Distress and unemployment: the related economic and noneconomic factors in a sample of unemployed adults

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Objectives: To examine the associations between economic and noneconomic factors and psychological distress in a group of 748 unemployed adults during economic recession. Methods: Data were collected through a questionnaire. Bivariate and logistic regression analyses were used to test the associations between distress and the deprivation of income and latent benefits of employment (time structure, activity, status, collective purpose and social contact). Results: The participants’ mean of distress was higher than the national population mean, and 46.5% of the participants scored above that. All economic and noneconomic factors emerged as strong predictors of distress; particularly financial deprivation (OR 1.06; CI 95 % 1.04–1.09) and lack of structured time (OR 1.07; CI 95 % 1.05–1.09). Women (OR 1.40; CI 95 % 1.04–1.86) and people with lower education levels (OR 0.45; CI 95 % 0.34–0.61) were more affected. Conclusions: The unemployed individuals score high on distress, especially those facing financial strain and lack of structured time, and women and individuals with lower education in particular. Given the recessionary context and high unemployment rates, these insights raise awareness for policies and actions targeting the needs of unemployed people.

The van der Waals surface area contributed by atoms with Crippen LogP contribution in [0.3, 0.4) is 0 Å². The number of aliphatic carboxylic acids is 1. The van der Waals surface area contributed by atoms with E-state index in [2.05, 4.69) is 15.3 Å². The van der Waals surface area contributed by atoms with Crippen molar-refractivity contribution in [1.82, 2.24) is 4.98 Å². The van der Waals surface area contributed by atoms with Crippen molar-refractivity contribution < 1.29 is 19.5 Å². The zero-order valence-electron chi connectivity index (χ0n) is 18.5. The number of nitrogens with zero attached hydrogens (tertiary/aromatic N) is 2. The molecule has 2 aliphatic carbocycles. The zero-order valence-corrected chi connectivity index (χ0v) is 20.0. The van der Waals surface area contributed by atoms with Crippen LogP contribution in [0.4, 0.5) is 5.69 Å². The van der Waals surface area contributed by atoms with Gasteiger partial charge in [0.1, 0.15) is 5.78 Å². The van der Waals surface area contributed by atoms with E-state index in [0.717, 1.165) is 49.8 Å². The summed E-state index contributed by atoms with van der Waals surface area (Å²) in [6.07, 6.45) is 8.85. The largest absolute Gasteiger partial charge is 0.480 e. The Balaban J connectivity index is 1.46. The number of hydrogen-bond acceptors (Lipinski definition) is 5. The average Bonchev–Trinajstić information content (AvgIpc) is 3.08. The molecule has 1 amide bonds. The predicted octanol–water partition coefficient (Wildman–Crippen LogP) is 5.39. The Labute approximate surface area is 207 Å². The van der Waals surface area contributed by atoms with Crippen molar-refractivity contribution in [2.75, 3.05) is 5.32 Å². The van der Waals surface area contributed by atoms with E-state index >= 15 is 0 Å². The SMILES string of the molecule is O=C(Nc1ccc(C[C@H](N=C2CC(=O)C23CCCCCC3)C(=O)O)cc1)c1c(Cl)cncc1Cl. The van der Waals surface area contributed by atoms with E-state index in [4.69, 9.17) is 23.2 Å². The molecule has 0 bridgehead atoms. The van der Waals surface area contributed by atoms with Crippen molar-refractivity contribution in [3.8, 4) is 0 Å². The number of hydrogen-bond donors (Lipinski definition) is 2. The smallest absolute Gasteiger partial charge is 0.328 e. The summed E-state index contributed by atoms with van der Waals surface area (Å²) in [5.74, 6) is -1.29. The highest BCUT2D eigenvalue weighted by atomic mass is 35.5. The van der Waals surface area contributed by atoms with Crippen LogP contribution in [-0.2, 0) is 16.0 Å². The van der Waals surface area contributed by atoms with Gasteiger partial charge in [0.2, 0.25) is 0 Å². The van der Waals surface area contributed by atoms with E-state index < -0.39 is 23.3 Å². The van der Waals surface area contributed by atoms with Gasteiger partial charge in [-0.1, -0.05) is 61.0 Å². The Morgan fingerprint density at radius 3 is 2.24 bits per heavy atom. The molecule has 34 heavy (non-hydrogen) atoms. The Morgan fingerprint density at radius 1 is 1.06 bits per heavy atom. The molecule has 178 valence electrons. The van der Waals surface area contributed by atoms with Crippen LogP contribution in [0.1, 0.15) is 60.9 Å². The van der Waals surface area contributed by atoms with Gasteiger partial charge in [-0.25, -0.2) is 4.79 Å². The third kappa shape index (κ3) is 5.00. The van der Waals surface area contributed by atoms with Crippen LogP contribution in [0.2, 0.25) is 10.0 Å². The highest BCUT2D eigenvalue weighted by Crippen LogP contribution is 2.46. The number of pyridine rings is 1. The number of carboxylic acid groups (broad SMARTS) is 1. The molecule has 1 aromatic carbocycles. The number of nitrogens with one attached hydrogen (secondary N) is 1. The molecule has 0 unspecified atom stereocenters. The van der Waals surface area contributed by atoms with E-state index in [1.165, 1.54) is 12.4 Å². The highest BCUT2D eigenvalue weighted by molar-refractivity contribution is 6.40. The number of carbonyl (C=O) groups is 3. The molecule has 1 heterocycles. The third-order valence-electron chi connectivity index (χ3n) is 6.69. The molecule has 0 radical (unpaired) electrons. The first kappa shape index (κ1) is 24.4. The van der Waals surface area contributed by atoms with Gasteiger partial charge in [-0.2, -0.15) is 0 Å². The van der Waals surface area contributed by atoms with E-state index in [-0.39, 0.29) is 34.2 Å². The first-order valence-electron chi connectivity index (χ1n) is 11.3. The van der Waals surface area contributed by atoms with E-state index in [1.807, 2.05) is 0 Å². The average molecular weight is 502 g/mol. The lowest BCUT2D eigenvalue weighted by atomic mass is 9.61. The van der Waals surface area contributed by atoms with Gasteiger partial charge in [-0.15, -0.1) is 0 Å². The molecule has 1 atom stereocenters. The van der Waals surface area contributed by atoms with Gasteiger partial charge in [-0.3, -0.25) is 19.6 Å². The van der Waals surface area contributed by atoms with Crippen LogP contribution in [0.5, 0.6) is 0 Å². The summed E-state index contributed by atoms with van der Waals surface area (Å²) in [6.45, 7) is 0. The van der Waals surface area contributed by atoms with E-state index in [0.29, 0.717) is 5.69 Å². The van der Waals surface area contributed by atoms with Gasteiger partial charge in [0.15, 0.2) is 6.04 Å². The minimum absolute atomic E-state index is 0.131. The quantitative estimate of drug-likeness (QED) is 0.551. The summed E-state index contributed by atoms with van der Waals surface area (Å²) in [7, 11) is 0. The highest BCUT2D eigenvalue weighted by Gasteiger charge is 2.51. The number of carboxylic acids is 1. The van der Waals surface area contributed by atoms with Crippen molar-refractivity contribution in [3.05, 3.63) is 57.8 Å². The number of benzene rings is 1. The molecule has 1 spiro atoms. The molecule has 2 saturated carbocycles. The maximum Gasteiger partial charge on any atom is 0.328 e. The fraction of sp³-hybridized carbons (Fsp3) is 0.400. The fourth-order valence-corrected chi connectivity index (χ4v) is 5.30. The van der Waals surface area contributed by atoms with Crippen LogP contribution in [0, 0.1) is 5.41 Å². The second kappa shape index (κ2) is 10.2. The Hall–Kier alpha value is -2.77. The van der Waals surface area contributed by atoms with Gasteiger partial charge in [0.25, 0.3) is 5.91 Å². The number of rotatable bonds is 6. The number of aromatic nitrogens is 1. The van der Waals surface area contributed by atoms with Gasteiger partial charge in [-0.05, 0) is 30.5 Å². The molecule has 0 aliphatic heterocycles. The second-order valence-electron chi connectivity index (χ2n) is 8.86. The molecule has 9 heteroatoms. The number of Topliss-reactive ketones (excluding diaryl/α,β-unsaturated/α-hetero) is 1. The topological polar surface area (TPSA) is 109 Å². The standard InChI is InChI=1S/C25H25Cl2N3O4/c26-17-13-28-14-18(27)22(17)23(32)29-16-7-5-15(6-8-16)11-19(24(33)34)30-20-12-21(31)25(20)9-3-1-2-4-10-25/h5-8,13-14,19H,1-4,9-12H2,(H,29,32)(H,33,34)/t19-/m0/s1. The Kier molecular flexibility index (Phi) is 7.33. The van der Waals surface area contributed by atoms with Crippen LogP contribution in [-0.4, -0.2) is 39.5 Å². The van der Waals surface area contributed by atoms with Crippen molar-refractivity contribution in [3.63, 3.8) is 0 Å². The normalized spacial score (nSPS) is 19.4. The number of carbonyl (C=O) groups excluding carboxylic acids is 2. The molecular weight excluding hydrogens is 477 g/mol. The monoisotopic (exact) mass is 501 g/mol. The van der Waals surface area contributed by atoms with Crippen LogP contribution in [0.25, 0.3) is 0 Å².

Original languageEnglish
Pages (from-to)821-828
Number of pages8
JournalInternational Journal of Public Health
Issue number7
Publication statusPublished - 1 Sept 2016


  • Economic recession
  • Financial deprivation
  • Mental health
  • Psychological stress
  • Time structure
  • Unemployment


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